Thoracolumbar spine trauma usually occurs as a result of high-energy trauma (e.g., road traffic accidents, falls from heights).
May occur spontaneously in patients with osteoporotic, neoplastic, or metabolic disorders of the spine.
Initial on-the-scene evaluation involves performing a primary survey with ABC assessment with C-spine immobilization and hemorrhage control.
It is important to evaluate and assess thoracolumbar fractures for instability.
If the decision to operate is made, this should occur earlier rather than later.
Thoracolumbar fractures are breakages in the vertebrae of the spinal column in the thoracic and lumbar regions. They may be associated with disruption of the ligamentous complexes, and can result in instability or compression of neural structures. Thoracolumbar fractures are the usual outcome of thoracolumbar trauma. Other outcomes include traumatic disk prolapse, ligamentous injury, and epidural hematoma causing pressure on the spinal cord or nerve roots; these occur very rarely without a fracture. This topic focuses on thoracolumbar spine fracture.
History and exam
Key diagnostic factors
- history of mechanical trauma
- past medical history of osteoporosis or neoplasm
- back pain
- acute numbness/paresthesia
- muscle spasticity/clonus (hypertonicity) or hypotonia
- hyperreflexia or hyporeflexia
- Hoffman sign
- positive Babinski sign
- spinal deformity
- loss of anal sphincter reflex
Other diagnostic factors
- absence of bulbocavernosus reflex (S3-S4)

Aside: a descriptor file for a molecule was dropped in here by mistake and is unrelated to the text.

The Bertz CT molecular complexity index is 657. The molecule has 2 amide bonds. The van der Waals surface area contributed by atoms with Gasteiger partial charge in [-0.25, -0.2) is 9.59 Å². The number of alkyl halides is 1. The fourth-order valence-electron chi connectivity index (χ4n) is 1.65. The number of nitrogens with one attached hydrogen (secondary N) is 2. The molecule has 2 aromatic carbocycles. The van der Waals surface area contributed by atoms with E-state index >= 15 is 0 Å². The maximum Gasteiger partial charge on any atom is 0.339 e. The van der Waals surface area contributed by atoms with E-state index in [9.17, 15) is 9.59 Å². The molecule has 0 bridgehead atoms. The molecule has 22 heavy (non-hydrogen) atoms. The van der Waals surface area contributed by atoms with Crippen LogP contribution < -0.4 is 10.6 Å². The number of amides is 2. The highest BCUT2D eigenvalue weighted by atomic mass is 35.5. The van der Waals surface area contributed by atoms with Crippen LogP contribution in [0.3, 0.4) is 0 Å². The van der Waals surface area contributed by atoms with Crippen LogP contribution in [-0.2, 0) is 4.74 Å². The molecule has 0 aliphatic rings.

- signs of spinal shock (hypotonia or flaccidity that resolves within 24 hours)
- urinary incontinence
- painless urinary retention
- falling from a height
- motor vehicle crash
- age >65 years
- concomitant osteoporosis
- previous vertebral fracture
- underlying neoplastic lesion
- underlying metabolic or inflammatory disorders
- male sex
1st investigations to order
- thoracolumbar spine x-ray (anterior-posterior and lateral views)
Investigations to consider
- CT spine
- MRI spine
- CT myelography
- MRI with STIR sequence
at the scene: potential vertebral column injuries
Besnik Nurboja, BSc, MBBS, MD (Res), MRCS, MCEM
Consultant in Emergency Medicine
Epsom and St Helier University Hospital NHS Trust
BN declares that he has no competing interests.
David Choi, FRCS(SN)
Consultant Neurosurgeon and Spinal Surgeon
The National Hospital for Neurology and Neurosurgery
DC declares that he has no competing interests.
Nils Ake Nystrom, MD, PhD
Department of Orthopedic Surgery and Rehabilitation
Division of Plastic and Reconstructive Surgery
University of Nebraska Medical Center
NAN is an author of a reference cited in this topic.
David W. Rowed, MD, FRCSC
Professor of Surgery
Division of Neurosurgery
University of Toronto
Department of Otolaryngology
Sunnybrook Health Sciences Centre
DWR declares that he has no competing interests.
Renn Holness, BSC, MBBS (Hons), FRCSC
Division of Neurosurgery
Dalhousie University & QEII Health Sciences Centre
RH declares that he has no competing interests.
Andre Tomasino, MD
Department of Neurological Surgery
Weill Cornell Medical College
New York-Presbyterian Hospital
AT declares that he has no competing interests.
- Musculoskeletal lower back pain
- Acute cervical spine trauma
- Degenerative cervical spine disease
- Guideline for thoracolumbar pedicle screw placement assisted by orthopaedic surgical robot
- Guidelines on the evaluation and treatment of patients with thoracolumbar spine trauma
OsteoporosisMore Patient leaflets
- Log in or subscribe to access all of BMJ Best Practice
Use of this content is subject to our disclaimer